That was in February 2004. Mr Pople wanted to operate in the spring, but it wasn't quite that easy. As a self employed writer and researcher (and far from being a bestseller), I needed time to build up a fighting fund to see me through a long convalescence. No problems about waiting lists here—it was I who needed more time, not least to sort out my feelings. I had put aside those childhood doubts, that feeling of being not quite right. I had spent a lifetime pretending that all was well. Now that was coming to an end. A lifetime habit of trying to be strong and independent would have to be set aside, at least for a little while. I had never been a hospital inpatient. I couldn't see beyond the operation. I was scared. But I did keep up my exercises and my swimming, knowing that a fit patient might stand a better chance of recovery.

On 10 August I woke up singing my heart out in the recovery room at Frenchay Hospital. It was a good omen. Much to my surprise, and I think that of my family too, I settled into the hospital routine. For five days I was required not to move. I had expected this to be an ordeal but it wasn't, largely thanks to the people around me. I was a patient patient (“stoical,” said one nurse, a word no one had ever used about me), phased by morphine, but pathetically and genuinely grateful for each cup of tea, each pill, each wash, each visitor, each whispered conversation with the night nurse who came to turn me in the predawn grey. I owe so much to those nurses.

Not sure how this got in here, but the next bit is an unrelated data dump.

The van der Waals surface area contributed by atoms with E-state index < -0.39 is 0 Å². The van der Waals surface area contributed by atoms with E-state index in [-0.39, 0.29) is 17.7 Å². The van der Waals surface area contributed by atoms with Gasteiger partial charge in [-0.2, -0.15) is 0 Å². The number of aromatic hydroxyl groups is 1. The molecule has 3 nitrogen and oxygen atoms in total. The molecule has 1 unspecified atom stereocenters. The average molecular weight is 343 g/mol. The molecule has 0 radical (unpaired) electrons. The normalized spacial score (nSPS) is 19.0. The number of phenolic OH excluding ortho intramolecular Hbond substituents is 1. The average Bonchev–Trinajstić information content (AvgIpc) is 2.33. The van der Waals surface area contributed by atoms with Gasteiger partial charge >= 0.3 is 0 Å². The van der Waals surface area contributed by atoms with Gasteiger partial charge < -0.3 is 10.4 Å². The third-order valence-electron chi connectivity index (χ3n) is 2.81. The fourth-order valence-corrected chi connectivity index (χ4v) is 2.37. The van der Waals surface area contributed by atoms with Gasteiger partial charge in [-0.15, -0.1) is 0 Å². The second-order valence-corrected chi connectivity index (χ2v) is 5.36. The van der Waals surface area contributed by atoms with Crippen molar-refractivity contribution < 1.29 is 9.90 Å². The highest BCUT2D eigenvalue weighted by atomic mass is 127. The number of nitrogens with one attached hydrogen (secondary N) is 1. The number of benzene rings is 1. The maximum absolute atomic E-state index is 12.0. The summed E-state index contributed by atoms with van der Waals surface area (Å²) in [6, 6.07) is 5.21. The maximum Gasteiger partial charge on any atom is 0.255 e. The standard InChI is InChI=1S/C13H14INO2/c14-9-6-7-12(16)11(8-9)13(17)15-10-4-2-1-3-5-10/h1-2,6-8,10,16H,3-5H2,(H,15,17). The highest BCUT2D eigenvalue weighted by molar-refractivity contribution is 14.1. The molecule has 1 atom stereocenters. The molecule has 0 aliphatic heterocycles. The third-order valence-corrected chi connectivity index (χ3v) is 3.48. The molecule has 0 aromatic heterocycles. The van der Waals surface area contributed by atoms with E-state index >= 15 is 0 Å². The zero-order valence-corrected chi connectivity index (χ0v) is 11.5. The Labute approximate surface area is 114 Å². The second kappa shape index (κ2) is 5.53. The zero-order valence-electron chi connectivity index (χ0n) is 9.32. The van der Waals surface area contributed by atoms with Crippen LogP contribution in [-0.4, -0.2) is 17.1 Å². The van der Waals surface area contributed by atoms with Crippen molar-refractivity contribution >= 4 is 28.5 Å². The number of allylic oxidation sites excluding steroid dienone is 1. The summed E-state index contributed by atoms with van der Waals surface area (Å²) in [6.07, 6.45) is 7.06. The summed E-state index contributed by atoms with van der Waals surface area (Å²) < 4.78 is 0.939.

I was in ward 3 of the old (1942) wartime emergency hospital, which had been put up quickly next to Frenchay Common for North American servicemen. I loved the fresh air—windows open all day, and night too—and the delicate light flooding each morning and evening through the high, rusty Crittall windows. Everything and everybody in the place helped to make it easy to be a good patient. I was proud to have been born at the time of the NHS, perhaps the most solid national achievement of the often depressing 20th century. Nothing that I do from now on in my life will erase the memories of the unstinting patience and care I received at the hands of the staff at Frenchay Hospital.

Within 12 months of the operation the world looked a very different place to me. I get occasional aches and pains, but what 60 year old doesn't? I am not in daily, constant pain any longer. I am back at work again, as busy as ever. I have joined a community choir after a lifetime of claiming that I can't sing. In 2005 I celebrated my 60th birthday, surrounded by family and friends. I wake every morning—OK, most mornings—feeling that I am a lucky man.

As a writer it would have been neat for me to leave the story at that happy ending. But real life is not like that. The one aspect of my health that has not resolved itself is my bladder problem. Since the spring of 2004 I have been on a programme of regular self catheterisation. Over the past two years many of the problems relating to my early contacts with the neurology department have recurred. I am a non-urgent case in a urology department full of urgent cases. Some tests have been quite painful, and the hospital has not been good at communicating test results. I try not to let my bladder problem interfere with my sense of optimism and wellbeing, but inevitably it does.